US v. Timothy Blackwell
UNPUBLISHED UNITED STATES COURT OF APPEALS FOR THE FOURTH CIRCUIT
UNITED STATES OF AMERICA, Plaintiff v. TIMOTHY DARNELL BLACKWELL, Defendant - Appellant. Appellee,
Appeal from the United States District Court for the Middle District of North Carolina, at Greensboro. James A. Beaty, Jr., Chief District Judge. (1:07-cr-00385-JAB-1)
February 23, 2010
March 15, 2010
Before NIEMEYER, KING, and DAVIS, Circuit Judges.
Affirmed by unpublished per curiam opinion.
Louis C. Allen, Federal Public Defender, Greensboro, North Carolina, for Appellant. Anna Mills Wagoner, United States Attorney, Angela H. Miller, Assistant United States Attorney, Greensboro, North Carolina, for Appellee.
Unpublished opinions are not binding precedent in this circuit.
PER CURIAM: Timothy Darnell Blackwell appeals his sentence after pleading guilty to attempting to possess with intent to
distribute 35.8 grams of cocaine base, in violation of 21 U.S.C. §§ 841(a)(1), 841(b)(1)(b), 846 (2006). On appeal, he contends
that his sentence is unreasonably high because he was sentenced as a career offender, and the district court failed to account for the cocaine/cocaine base sentencing disparity. We affirm.
We review a sentence imposed by the district court under a deferential abuse-of-discretion standard. United States, 552 U.S. 38, 51 (2007). See Gall v.
The first step in this
review requires us to ensure that the district court committed no significant procedural error, such as improperly calculating the guideline range, failing to consider the 18 U.S.C. § 3553(a) (2006) factors, or failing to adequately explain the sentence. United States v. Carter, 564 F.3d 325, 328 (4th Cir. 2009). then consider the substantive reasonableness of the We
imposed, taking into account the totality of the circumstances. Gall, 552 U.S. at 51. within a properly On appeal, we presume that a sentence guideline range is reasonable.
United States v. Allen, 491 F.3d 178, 192 (4th Cir. 2007). Based on Blackwell's prior convictions for felony
assault with a deadly weapon with intent to kill and felony conspiracy to commit armed robbery, 2 the probation officer
determined that he was a career offender under U.S. Sentencing Guidelines Manual § 4B1.1(a) (2007). As his statutory maximum
for the instant offense was forty years, his offense level was thirty-four under USSG § 4B1.1(b). With a three-level reduction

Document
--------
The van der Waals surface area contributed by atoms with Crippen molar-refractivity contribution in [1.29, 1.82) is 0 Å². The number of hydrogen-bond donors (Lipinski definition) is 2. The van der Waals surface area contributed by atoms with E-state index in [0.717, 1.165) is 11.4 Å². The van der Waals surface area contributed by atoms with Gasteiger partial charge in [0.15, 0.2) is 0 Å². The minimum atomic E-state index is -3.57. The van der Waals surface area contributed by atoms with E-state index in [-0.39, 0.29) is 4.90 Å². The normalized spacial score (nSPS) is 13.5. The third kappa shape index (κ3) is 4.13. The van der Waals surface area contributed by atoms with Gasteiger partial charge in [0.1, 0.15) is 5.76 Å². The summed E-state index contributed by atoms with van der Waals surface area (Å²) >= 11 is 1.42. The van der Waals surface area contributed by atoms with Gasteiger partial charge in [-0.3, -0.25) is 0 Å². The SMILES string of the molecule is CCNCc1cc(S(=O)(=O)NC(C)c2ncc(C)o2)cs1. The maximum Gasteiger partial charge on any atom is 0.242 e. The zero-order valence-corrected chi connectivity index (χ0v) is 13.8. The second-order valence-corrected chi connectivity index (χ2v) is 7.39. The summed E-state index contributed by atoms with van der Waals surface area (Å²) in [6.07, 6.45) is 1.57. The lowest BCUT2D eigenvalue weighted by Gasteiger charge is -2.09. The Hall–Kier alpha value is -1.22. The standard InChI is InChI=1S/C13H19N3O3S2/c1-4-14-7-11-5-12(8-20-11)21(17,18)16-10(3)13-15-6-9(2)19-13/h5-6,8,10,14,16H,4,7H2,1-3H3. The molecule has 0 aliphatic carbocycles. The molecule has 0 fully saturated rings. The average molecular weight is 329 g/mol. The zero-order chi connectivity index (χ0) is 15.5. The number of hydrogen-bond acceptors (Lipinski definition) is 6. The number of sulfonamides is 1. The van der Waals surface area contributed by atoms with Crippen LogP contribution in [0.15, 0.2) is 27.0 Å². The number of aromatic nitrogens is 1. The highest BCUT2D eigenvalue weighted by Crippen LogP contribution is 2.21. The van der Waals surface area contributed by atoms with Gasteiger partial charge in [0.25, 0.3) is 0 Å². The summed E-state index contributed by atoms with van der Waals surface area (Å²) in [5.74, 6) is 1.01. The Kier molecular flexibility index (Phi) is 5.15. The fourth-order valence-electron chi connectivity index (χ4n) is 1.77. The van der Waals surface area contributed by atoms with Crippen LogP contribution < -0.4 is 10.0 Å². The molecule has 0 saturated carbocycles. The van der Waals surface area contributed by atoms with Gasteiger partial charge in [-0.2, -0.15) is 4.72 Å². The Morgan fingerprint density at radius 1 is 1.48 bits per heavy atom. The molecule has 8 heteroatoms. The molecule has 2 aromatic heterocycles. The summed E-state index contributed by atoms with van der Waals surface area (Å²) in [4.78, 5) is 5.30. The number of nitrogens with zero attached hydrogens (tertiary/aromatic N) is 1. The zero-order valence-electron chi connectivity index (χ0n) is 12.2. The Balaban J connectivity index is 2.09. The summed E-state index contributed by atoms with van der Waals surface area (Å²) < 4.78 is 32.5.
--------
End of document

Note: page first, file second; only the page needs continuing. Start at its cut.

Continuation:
for acceptance of responsibility and criminal history category VI, Blackwell's advisory guideline range was 188 to 235 months in prison. Based on his substantial assistance, the Government
moved for a reduction of sentence under USSG § 5K1.1 and 18 U.S.C. § 3553(e) (2006), recommending that the district court depart downward by forty percent from the applicable advisory guideline range. This range would be 112.8 to 141 months.
Blackwell did not object to the facts or guideline calculations in the presentence report. the district court should sentence However, he argued that below his applicable
guideline range based on the cocaine/cocaine base disparity, and specifically, that he should be sentenced within the range that would be applicable if his offense involved powder cocaine and his statutory maximum was only twenty years. After a forty
percent reduction, this range would be 90.6 to 112.8 months. The Government noted that the Sentencing Commission is required by 18 U.S.C. § 994(h) (2006) to assure that career offenders receive a sentence at or near the maximum term authorized, and argued a reasonable sentence would be within his career offender range after reduction based on the Government's motion. 3
The district court imposed a sentence of 120 months in prison. In explaining its sentence, the court noted that it had
considered the parties' arguments concerning the cocaine/cocaine base disparity and the career offender guideline; that it had discretion under Kimbrough v. United States, 552 U.S. 85 (2007), to take any disparities into account; and that it had taken the disparities into account in selecting a sentence. Considering
all the factors in the case, the district court made a finding in its discretion that Blackwell's sentencing range based on the career offender guideline provided an appropriate starting point in determining his sentence, and the court granted the
Government's recommended forty percent downward departure. On appeal, Blackwell argues that his sentence is
unreasonably high because it is based on an "unjust disparity between a career offender sentenced for crack cocaine and a
career offender sentenced for powder cocaine."
As the district
court noted, it had discretion to consider Blackwell's disparity arguments in selecting a sentence, and it did so. We conclude
that the court did not abuse its discretion in sentencing him based on the career offender guideline in this case, and his sentence is both procedurally and substantively reasonable. We therefore affirm the district court's judgment. dispense with oral argument because the facts and We
contentions are adequately presented in the materials before the court and argument would not aid the decisional process.
Disclaimer: Justia Dockets & Filings provides public litigation records from the federal appellate and district courts. These filings and docket sheets should not be considered findings of fact or liability, nor do they necessarily reflect the view of Justia.
Why Is My Information Online?